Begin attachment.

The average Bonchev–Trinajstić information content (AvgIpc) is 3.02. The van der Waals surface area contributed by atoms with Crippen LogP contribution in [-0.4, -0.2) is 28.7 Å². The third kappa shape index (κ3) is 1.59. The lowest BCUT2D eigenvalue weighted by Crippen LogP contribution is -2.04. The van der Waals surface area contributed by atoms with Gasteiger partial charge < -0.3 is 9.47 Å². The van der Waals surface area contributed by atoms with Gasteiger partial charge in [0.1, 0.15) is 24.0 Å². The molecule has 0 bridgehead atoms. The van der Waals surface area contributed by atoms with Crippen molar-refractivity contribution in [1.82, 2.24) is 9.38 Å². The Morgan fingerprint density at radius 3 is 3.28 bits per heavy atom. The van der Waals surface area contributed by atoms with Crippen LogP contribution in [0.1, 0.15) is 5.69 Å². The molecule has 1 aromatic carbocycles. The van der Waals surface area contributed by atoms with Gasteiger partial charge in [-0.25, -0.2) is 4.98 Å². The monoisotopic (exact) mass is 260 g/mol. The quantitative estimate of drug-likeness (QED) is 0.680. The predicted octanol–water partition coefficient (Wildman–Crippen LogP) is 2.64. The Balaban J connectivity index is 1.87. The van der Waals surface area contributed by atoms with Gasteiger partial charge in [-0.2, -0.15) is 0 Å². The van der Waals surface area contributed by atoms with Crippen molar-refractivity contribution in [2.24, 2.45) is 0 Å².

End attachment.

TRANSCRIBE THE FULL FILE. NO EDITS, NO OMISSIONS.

The average Bonchev–Trinajstić information content (AvgIpc) is 3.02. The van der Waals surface area contributed by atoms with Crippen LogP contribution in [-0.4, -0.2) is 28.7 Å². The third kappa shape index (κ3) is 1.59. The lowest BCUT2D eigenvalue weighted by Crippen LogP contribution is -2.04. The van der Waals surface area contributed by atoms with Gasteiger partial charge < -0.3 is 9.47 Å². The van der Waals surface area contributed by atoms with Gasteiger partial charge in [0.1, 0.15) is 24.0 Å². The molecule has 0 bridgehead atoms. The van der Waals surface area contributed by atoms with Crippen molar-refractivity contribution in [1.82, 2.24) is 9.38 Å². The Morgan fingerprint density at radius 3 is 3.28 bits per heavy atom. The van der Waals surface area contributed by atoms with Crippen LogP contribution in [0.1, 0.15) is 5.69 Å². The molecule has 1 aromatic carbocycles. The van der Waals surface area contributed by atoms with Gasteiger partial charge in [-0.25, -0.2) is 4.98 Å². The monoisotopic (exact) mass is 260 g/mol. The quantitative estimate of drug-likeness (QED) is 0.680. The predicted octanol–water partition coefficient (Wildman–Crippen LogP) is 2.64. The Balaban J connectivity index is 1.87. The van der Waals surface area contributed by atoms with Gasteiger partial charge in [-0.2, -0.15) is 0 Å². The van der Waals surface area contributed by atoms with Crippen molar-refractivity contribution in [2.24, 2.45) is 0 Å².